Beware! Drunk drivers to be jailed without blood test
Transport minister Blade Nzimande said breathalyser readings taken on the spot would soon be used in evidence against drunk drivers in court instead of blood tests.
The minister was speaking at the preliminary road safety report in Pretoria on Tuesday.
The report revealed there were 767 fatalities on SA roads in 18 days from December 1 to December 18.
Most of the incidents were caused by excessive speeding, reckless and negligent driving and blatant disregard of road signs.
Nzimande also stressed drinking and driving incidents had increased, as did incidents involving fatigued drivers. The latter had caused some of the more serious accidents.
He said accidents involving fatigue were especially prevalent in drivers of large vehicles and those transporting groups of passengers.
The minister said although only a few vehicles were involved in these crashes, they were more lethal because they involved more people.
The report revealed 44 trucks and 34 taxis were involved in fatal collisions in the 18-day period.
Nzimande proposed taxi operators should consider using two drivers per vehicle to reduce crashes caused by fatigue.
He said a message needed to be sent to drivers that the department would not tolerate errant drivers as “they are killing people”.
He said breathalyser readings taken on the spot would be used in evidence against drunk drivers in court. “We will not wait for blood tests. This is exploited by the rich who use powerful lawyers to get out of jail.”
Nzimande had asked for an urgent meeting with the department of justice and the National Prosecuting Authority (NPA) to ensure serious cases involving violations of traffic law were prosecuted expeditiously to send a strong message to road users.
He also proposed an engagement with the department of trade and industry to review the trading hours of taverns and restaurants that sell liquor. “We believe the 2am cutoff time encourages binge drinking and increases the risk of road traffic crashes in the early hours of the morning.”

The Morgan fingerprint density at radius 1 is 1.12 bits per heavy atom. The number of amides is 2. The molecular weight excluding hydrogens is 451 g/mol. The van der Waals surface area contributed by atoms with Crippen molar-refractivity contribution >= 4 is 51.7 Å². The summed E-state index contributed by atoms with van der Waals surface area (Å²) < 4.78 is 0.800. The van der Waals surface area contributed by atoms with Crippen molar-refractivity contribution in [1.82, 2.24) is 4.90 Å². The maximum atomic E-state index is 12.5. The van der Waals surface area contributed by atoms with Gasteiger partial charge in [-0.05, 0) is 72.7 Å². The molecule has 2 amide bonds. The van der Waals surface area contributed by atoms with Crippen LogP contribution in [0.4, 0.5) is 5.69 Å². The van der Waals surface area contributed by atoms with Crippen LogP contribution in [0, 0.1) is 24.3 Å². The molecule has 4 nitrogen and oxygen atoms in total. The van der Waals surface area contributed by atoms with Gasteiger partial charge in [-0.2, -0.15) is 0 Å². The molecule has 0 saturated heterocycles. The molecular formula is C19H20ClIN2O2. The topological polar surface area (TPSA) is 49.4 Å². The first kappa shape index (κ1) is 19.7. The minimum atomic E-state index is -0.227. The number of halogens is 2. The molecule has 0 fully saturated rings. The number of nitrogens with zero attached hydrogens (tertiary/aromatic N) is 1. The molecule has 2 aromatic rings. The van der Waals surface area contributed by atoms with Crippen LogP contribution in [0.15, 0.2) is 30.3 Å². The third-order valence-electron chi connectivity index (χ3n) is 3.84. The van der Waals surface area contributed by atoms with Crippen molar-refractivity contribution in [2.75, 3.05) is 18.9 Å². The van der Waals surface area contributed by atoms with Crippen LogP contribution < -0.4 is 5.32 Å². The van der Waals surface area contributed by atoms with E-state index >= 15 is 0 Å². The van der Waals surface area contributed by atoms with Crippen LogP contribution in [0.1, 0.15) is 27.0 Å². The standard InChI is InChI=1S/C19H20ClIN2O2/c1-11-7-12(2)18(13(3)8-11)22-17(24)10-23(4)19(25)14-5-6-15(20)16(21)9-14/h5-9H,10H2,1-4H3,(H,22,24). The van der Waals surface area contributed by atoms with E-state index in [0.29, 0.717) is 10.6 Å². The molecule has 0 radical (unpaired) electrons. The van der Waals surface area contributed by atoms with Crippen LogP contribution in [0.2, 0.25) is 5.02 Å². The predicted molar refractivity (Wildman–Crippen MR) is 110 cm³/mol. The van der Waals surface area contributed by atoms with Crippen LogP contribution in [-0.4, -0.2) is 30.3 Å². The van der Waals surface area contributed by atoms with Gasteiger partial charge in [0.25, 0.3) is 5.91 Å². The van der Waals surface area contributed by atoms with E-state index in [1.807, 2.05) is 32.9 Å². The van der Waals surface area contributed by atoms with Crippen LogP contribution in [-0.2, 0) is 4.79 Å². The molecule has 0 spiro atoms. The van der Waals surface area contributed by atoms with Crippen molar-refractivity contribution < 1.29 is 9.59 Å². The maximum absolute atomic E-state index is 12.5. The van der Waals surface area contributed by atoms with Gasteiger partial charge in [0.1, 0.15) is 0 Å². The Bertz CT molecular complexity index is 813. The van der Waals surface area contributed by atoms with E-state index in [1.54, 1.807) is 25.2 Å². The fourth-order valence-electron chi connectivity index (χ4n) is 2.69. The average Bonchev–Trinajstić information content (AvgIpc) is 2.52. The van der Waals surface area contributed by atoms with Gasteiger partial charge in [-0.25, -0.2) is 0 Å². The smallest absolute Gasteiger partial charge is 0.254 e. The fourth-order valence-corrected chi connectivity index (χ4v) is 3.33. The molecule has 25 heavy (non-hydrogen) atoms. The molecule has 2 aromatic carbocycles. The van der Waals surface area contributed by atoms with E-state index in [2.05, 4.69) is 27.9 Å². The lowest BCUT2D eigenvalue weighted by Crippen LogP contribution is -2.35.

Traffic is expected to increase dramatically from Friday. The busiest traffic days are expected to be December 28 in preparation of New Year’s eve, then again on the weekend of January 5 as travellers return home for work and school.
The stats revealed 1,109 drivers had been arrested for drinking and driving during the 18-day period and that most pedestrian fatalities were recorded near places that sold alcohol.
Howard Dembovsky from the Justice Project SA welcomed the use of breathalyser results in court, but cautioned that the apparatus needed for evidence was a specialised Dräger breathalyser, and was very expensive.
“I think it’s a good thing. Breathalyser evidence will be the only way we can make progress [in curbing drinking and driving] because it means conviction rates will be high.
“But I just wonder how the minister proposes to do it because only a specific SABS approved Dräger breathalyser can be used which eliminates mouth alcohol and takes deep lung samples.”
Dembovsky said the apparatus cost about R200,000 each and that there were only six of the machines in Gauteng.
Numerous calls and queries to the minister as well as to the department spokesperson went unanswered.
There have previously been controversies around the Dräger breathalyser, which was banned in 2011 following the state v Hendricks judgment that saw it being withdrawn.
The judge found there were problems in some of the ways in which the Dräger device was used‚ leading to the acquittal of the accused who had been charged with driving with a breath alcohol level higher than the legal limit of 0.24mg a 1‚000ml.
But the judge also found breathalysers were a reliable means of testing for alcohol in a suspect and that they should be used as a tool to “eradicate the scourge of drunk driving for the betterment of society”.
In August 2016, the NPA announced the device would be back in use after a task team, which included experts the department of transport‚ the South African Bureau of Standards‚ the Western Cape Provincial Traffic Services and the Gene Louw Traffic College worked through the problems identified by the court.